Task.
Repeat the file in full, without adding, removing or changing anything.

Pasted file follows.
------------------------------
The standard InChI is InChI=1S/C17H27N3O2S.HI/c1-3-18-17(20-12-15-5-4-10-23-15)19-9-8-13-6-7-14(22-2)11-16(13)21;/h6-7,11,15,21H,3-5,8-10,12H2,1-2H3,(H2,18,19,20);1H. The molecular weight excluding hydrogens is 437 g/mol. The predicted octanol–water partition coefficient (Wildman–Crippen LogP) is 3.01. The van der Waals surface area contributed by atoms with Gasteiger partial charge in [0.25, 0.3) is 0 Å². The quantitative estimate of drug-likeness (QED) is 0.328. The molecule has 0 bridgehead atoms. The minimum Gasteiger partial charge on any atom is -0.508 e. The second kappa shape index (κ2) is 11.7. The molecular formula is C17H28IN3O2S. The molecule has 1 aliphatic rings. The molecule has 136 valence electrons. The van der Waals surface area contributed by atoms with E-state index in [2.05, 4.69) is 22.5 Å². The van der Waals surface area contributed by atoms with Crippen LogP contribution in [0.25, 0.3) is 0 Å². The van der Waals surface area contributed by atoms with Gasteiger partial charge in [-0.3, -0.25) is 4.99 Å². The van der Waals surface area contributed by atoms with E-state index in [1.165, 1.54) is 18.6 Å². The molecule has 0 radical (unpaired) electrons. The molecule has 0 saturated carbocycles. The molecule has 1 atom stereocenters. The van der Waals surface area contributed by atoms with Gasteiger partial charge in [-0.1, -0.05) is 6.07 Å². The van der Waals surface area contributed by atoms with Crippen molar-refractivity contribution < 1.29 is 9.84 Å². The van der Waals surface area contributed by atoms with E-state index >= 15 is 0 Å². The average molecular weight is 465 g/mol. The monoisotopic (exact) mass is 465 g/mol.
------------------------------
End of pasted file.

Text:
The standard InChI is InChI=1S/C17H27N3O2S.HI/c1-3-18-17(20-12-15-5-4-10-23-15)19-9-8-13-6-7-14(22-2)11-16(13)21;/h6-7,11,15,21H,3-5,8-10,12H2,1-2H3,(H2,18,19,20);1H. The molecular weight excluding hydrogens is 437 g/mol. The predicted octanol–water partition coefficient (Wildman–Crippen LogP) is 3.01. The van der Waals surface area contributed by atoms with Gasteiger partial charge in [0.25, 0.3) is 0 Å². The quantitative estimate of drug-likeness (QED) is 0.328. The molecule has 0 bridgehead atoms. The minimum Gasteiger partial charge on any atom is -0.508 e. The second kappa shape index (κ2) is 11.7. The molecular formula is C17H28IN3O2S. The molecule has 1 aliphatic rings. The molecule has 136 valence electrons. The van der Waals surface area contributed by atoms with E-state index in [2.05, 4.69) is 22.5 Å². The van der Waals surface area contributed by atoms with Crippen LogP contribution in [0.25, 0.3) is 0 Å². The van der Waals surface area contributed by atoms with Gasteiger partial charge in [-0.3, -0.25) is 4.99 Å². The van der Waals surface area contributed by atoms with E-state index in [1.165, 1.54) is 18.6 Å². The molecule has 0 radical (unpaired) electrons. The molecule has 0 saturated carbocycles. The molecule has 1 atom stereocenters. The van der Waals surface area contributed by atoms with Gasteiger partial charge in [-0.1, -0.05) is 6.07 Å². The van der Waals surface area contributed by atoms with Crippen molar-refractivity contribution < 1.29 is 9.84 Å². The van der Waals surface area contributed by atoms with E-state index >= 15 is 0 Å². The average molecular weight is 465 g/mol. The monoisotopic (exact) mass is 465 g/mol.